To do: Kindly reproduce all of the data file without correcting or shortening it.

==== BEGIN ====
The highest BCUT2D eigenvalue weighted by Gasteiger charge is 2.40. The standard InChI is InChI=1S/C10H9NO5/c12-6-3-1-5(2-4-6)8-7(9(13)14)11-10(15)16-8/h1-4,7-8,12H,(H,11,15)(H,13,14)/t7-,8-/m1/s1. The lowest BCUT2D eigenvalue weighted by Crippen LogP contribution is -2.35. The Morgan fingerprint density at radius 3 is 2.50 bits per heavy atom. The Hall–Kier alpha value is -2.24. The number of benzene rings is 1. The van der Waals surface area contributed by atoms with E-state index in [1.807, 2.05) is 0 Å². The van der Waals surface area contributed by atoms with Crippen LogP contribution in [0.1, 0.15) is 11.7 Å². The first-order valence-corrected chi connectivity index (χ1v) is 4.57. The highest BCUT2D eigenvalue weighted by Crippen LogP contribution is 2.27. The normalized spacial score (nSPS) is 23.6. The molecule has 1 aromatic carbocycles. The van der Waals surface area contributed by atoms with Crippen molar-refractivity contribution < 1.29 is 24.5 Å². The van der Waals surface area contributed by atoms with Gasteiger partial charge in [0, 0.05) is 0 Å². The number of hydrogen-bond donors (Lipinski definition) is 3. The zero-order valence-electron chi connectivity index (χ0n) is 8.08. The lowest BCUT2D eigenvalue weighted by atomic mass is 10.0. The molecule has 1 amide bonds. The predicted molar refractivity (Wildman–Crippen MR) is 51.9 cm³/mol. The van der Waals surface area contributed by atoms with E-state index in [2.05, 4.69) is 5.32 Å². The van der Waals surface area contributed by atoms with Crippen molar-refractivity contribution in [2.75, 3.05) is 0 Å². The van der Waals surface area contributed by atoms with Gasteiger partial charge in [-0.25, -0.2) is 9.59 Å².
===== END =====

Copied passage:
The highest BCUT2D eigenvalue weighted by Gasteiger charge is 2.40. The standard InChI is InChI=1S/C10H9NO5/c12-6-3-1-5(2-4-6)8-7(9(13)14)11-10(15)16-8/h1-4,7-8,12H,(H,11,15)(H,13,14)/t7-,8-/m1/s1. The lowest BCUT2D eigenvalue weighted by Crippen LogP contribution is -2.35. The Morgan fingerprint density at radius 3 is 2.50 bits per heavy atom. The Hall–Kier alpha value is -2.24. The number of benzene rings is 1. The van der Waals surface area contributed by atoms with E-state index in [1.807, 2.05) is 0 Å². The van der Waals surface area contributed by atoms with Crippen LogP contribution in [0.1, 0.15) is 11.7 Å². The first-order valence-corrected chi connectivity index (χ1v) is 4.57. The highest BCUT2D eigenvalue weighted by Crippen LogP contribution is 2.27. The normalized spacial score (nSPS) is 23.6. The molecule has 1 aromatic carbocycles. The van der Waals surface area contributed by atoms with Crippen molar-refractivity contribution < 1.29 is 24.5 Å². The van der Waals surface area contributed by atoms with Gasteiger partial charge in [0, 0.05) is 0 Å². The number of hydrogen-bond donors (Lipinski definition) is 3. The zero-order valence-electron chi connectivity index (χ0n) is 8.08. The lowest BCUT2D eigenvalue weighted by atomic mass is 10.0. The molecule has 1 amide bonds. The predicted molar refractivity (Wildman–Crippen MR) is 51.9 cm³/mol. The van der Waals surface area contributed by atoms with E-state index in [2.05, 4.69) is 5.32 Å². The van der Waals surface area contributed by atoms with Crippen molar-refractivity contribution in [2.75, 3.05) is 0 Å². The van der Waals surface area contributed by atoms with Gasteiger partial charge in [-0.25, -0.2) is 9.59 Å².